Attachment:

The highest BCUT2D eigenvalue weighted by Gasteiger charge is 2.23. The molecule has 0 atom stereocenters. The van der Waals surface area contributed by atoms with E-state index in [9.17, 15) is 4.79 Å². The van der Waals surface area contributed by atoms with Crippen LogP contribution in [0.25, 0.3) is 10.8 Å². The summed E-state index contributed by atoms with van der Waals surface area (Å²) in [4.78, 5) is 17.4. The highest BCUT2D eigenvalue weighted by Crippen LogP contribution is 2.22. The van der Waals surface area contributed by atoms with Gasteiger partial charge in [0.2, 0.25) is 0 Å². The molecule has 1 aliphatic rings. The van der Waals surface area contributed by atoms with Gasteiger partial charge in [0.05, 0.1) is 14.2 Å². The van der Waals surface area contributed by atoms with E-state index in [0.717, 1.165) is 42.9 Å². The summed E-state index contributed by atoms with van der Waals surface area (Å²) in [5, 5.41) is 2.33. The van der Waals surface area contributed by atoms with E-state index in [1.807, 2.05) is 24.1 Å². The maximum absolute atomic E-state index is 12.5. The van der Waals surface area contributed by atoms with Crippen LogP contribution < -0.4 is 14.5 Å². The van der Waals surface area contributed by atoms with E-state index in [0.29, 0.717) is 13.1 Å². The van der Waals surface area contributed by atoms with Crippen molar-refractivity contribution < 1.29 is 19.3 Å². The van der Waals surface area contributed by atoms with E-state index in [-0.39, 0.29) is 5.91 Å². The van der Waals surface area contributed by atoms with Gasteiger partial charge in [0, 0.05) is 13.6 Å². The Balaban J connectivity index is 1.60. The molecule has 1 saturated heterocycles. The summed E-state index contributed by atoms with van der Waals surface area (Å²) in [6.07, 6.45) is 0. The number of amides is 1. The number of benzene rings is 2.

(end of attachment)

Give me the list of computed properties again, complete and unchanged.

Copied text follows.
The highest BCUT2D eigenvalue weighted by Gasteiger charge is 2.23. The molecule has 0 atom stereocenters. The van der Waals surface area contributed by atoms with E-state index in [9.17, 15) is 4.79 Å². The van der Waals surface area contributed by atoms with Crippen LogP contribution in [0.25, 0.3) is 10.8 Å². The summed E-state index contributed by atoms with van der Waals surface area (Å²) in [4.78, 5) is 17.4. The highest BCUT2D eigenvalue weighted by Crippen LogP contribution is 2.22. The van der Waals surface area contributed by atoms with Gasteiger partial charge in [0.2, 0.25) is 0 Å². The molecule has 1 aliphatic rings. The van der Waals surface area contributed by atoms with Gasteiger partial charge in [0.05, 0.1) is 14.2 Å². The van der Waals surface area contributed by atoms with E-state index in [0.717, 1.165) is 42.9 Å². The summed E-state index contributed by atoms with van der Waals surface area (Å²) in [5, 5.41) is 2.33. The van der Waals surface area contributed by atoms with E-state index in [1.807, 2.05) is 24.1 Å². The maximum absolute atomic E-state index is 12.5. The van der Waals surface area contributed by atoms with Crippen LogP contribution < -0.4 is 14.5 Å². The van der Waals surface area contributed by atoms with E-state index in [0.29, 0.717) is 13.1 Å². The van der Waals surface area contributed by atoms with Crippen molar-refractivity contribution < 1.29 is 19.3 Å². The van der Waals surface area contributed by atoms with E-state index in [-0.39, 0.29) is 5.91 Å². The van der Waals surface area contributed by atoms with Gasteiger partial charge in [0, 0.05) is 13.6 Å². The Balaban J connectivity index is 1.60. The molecule has 1 saturated heterocycles. The summed E-state index contributed by atoms with van der Waals surface area (Å²) in [6.07, 6.45) is 0. The number of amides is 1. The number of benzene rings is 2.